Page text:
Eurostar trains carrying almost a third fewer passengers

Eurostar trains carrying almost a third fewer passengers

The Eurostar boss said his trains between the UK and Paris were carrying 30% fewer passengers.

Chief executive Gwendoline Cazenave said with post-Brexit border controls and current levels of border staff there were “bottlenecks” at stations.

Eurostar currently operates 14 connections per day between London and Paris, compared to 18 in 2019.

Ms Cazenave said the company may not restore some services suspended last year due to problems.

“The problem is that we are no longer able to offer the same transport offer that we had before in 2019, because of bottlenecks at stations,” she said.

“We have a major problem in Eurostar terminals because of the new boarding conditions between the UK and the EU, because of the impact of Covid, because of the staff in the stations.

Ms Cazenave also said Eurostar and French and UK authorities were working hard on solutions such as increasing border staff.

Last year Eurostar announced it was stopping its direct service from London to Disneyland Paris and also halted services calling at Ebbsfleet or Ashford International stations.

He cited reasons which included financial problems due to losses incurred at the height of the pandemic and post-Brexit border controls – with more time needed to stamp British passenger passports.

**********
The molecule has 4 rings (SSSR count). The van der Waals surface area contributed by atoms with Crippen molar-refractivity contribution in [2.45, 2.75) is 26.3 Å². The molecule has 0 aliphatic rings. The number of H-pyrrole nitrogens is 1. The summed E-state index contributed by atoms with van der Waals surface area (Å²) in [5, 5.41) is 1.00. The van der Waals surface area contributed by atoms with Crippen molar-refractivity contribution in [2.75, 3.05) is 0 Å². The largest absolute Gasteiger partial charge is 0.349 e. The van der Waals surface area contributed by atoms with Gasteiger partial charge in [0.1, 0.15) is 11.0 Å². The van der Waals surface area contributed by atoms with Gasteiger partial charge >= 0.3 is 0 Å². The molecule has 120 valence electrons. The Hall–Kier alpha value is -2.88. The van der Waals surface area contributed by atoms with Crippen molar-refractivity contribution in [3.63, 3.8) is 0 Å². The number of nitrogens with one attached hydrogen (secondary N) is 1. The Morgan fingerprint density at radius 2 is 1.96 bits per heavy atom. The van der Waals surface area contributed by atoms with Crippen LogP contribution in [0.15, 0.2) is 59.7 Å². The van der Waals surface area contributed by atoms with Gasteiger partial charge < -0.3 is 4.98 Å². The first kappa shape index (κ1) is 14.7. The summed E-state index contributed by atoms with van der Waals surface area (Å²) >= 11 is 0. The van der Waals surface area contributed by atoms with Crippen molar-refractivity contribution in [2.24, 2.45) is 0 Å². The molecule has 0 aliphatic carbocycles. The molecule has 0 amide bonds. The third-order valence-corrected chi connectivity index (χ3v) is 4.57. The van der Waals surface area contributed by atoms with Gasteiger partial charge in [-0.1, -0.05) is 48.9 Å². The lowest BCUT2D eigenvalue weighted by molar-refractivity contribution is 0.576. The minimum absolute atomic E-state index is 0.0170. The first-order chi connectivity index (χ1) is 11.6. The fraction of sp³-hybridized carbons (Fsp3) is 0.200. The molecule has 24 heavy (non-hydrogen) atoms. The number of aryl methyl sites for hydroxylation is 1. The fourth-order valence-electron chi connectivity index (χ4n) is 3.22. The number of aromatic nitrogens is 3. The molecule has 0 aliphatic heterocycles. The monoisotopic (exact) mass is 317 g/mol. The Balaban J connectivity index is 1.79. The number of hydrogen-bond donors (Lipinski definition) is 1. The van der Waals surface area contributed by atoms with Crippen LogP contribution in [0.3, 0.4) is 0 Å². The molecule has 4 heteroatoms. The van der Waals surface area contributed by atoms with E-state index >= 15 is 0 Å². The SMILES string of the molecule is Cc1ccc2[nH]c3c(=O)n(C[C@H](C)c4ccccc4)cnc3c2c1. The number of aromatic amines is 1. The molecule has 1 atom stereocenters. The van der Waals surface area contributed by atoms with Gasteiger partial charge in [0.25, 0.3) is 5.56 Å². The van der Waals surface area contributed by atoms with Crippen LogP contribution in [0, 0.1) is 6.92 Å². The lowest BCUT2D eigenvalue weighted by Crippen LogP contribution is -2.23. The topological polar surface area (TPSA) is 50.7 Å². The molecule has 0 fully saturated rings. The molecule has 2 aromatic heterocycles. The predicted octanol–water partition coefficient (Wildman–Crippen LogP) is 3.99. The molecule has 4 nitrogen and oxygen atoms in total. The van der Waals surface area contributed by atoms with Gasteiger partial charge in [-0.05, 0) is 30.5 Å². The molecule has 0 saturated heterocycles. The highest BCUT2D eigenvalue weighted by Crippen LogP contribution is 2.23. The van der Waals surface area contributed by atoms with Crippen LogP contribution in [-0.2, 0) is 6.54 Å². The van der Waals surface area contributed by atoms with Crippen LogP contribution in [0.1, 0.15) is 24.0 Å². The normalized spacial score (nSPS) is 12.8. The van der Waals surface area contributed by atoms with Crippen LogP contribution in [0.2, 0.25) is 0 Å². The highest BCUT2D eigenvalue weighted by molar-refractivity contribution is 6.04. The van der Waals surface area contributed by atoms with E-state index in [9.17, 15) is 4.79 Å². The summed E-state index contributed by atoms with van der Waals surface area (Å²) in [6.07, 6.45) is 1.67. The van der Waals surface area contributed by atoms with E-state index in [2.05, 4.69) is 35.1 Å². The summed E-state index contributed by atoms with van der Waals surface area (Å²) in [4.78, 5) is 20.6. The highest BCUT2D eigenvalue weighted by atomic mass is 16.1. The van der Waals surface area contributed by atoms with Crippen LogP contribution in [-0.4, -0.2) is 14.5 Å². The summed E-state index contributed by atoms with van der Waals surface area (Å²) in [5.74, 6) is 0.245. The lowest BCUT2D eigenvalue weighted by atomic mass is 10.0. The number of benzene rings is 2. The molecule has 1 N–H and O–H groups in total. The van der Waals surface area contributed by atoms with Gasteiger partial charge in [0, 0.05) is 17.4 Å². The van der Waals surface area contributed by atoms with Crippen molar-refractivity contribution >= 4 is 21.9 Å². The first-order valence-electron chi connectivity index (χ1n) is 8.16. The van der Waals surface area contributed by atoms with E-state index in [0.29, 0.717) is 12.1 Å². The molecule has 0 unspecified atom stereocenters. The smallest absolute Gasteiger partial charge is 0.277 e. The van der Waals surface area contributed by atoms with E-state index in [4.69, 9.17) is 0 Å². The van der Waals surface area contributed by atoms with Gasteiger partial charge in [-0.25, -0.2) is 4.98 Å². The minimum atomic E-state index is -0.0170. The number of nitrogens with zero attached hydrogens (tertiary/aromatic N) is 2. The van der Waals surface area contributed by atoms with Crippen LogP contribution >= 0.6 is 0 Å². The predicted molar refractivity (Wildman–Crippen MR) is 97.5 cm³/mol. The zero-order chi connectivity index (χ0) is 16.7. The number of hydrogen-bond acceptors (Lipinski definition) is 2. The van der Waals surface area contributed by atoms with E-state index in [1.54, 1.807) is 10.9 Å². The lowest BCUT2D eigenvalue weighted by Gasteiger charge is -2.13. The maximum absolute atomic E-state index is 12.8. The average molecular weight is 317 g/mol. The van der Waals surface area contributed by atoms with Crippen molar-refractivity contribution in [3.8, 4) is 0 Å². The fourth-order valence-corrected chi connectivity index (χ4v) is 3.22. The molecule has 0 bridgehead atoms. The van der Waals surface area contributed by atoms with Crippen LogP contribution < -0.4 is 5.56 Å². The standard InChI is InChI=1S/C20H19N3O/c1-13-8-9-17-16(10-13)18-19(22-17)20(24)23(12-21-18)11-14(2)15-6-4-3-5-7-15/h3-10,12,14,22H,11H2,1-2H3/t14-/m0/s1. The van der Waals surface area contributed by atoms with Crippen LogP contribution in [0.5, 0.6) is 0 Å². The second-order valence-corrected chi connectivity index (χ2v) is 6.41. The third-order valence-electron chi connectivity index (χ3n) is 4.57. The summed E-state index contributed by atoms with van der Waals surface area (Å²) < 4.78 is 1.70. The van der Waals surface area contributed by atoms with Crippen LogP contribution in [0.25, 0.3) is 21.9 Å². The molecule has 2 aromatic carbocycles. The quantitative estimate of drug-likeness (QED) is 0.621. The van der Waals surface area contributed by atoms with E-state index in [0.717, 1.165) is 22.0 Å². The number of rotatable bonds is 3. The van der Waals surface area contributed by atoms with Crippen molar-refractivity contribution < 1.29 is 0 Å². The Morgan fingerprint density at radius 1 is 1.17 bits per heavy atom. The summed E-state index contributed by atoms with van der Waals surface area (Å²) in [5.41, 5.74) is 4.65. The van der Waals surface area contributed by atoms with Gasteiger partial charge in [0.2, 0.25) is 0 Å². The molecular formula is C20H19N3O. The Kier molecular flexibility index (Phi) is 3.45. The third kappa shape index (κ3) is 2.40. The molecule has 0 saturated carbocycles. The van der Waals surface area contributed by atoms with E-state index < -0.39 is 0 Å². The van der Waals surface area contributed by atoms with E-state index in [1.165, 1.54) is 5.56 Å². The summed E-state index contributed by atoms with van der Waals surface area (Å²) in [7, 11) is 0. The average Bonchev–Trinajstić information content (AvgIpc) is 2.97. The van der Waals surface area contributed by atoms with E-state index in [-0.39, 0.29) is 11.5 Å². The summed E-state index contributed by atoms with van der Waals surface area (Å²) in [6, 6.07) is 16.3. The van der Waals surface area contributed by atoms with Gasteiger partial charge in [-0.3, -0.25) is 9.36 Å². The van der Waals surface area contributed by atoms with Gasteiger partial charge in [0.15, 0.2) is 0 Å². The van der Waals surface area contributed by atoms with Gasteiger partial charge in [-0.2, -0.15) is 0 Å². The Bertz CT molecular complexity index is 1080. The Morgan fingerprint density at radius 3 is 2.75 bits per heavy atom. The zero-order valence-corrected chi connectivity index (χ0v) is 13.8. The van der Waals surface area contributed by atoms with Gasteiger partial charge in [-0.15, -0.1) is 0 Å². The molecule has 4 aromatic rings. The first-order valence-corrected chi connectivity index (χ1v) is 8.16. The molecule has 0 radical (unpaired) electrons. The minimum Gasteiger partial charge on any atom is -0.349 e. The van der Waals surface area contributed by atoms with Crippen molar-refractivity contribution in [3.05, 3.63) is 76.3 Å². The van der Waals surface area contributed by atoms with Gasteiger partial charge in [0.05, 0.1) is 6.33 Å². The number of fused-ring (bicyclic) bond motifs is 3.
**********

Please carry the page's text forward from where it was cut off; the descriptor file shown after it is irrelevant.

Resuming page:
Asked if services would be restored in the future, Ms Cazenave said: ‘We’ll see, it depends on how well we can deal with the problems at large stations.

She said the company’s “aim” was to “be that backbone between big cities”, like London, Paris, Amsterdam and Brussels.

“These are the main cities, these are the main markets…that we work for, which is our main role, I would say,” she said.

Disneyland Paris

Eurostar offered direct services to Disneyland Paris from London

Currently, UK passengers traveling to the EU must have their passports stamped when crossing the border, which has led to delays.

An Entry/Exit System, or EES, will replace controls, but the technology has been repeatedly delayed and is now expected to be implemented in late 2023.

But concerns have been raised that the initial registration of the system could lead to delays in Eurostar services and lead to queues at the Port of Dover, as under the scheme people entering the block in coming from non-EU countries – including the UK – will have to register their fingerprints. and a photo with their passport details.

Once travelers give their fingerprints and contact details, this registration will be valid for three years. During this time, it must be validated each time someone crosses the border.

Ms Cazenave told the BBC Eurostar was “pushing” for the system to be fully digital, meaning people could record details at home before traveling and it would “not be a bad customer experience”.

“We know it’s a big deal, we know it’s a really big challenge,” she said.

The Eurostar boss said the system would still work without “digitisation”, but added it would require “a lot of investment, anticipation and staff”.

On Tuesday, Eurostar announced its new brand which involved a merger between Thalys and Eurostar and said it hopes to carry 30 million passengers a year by 2030.

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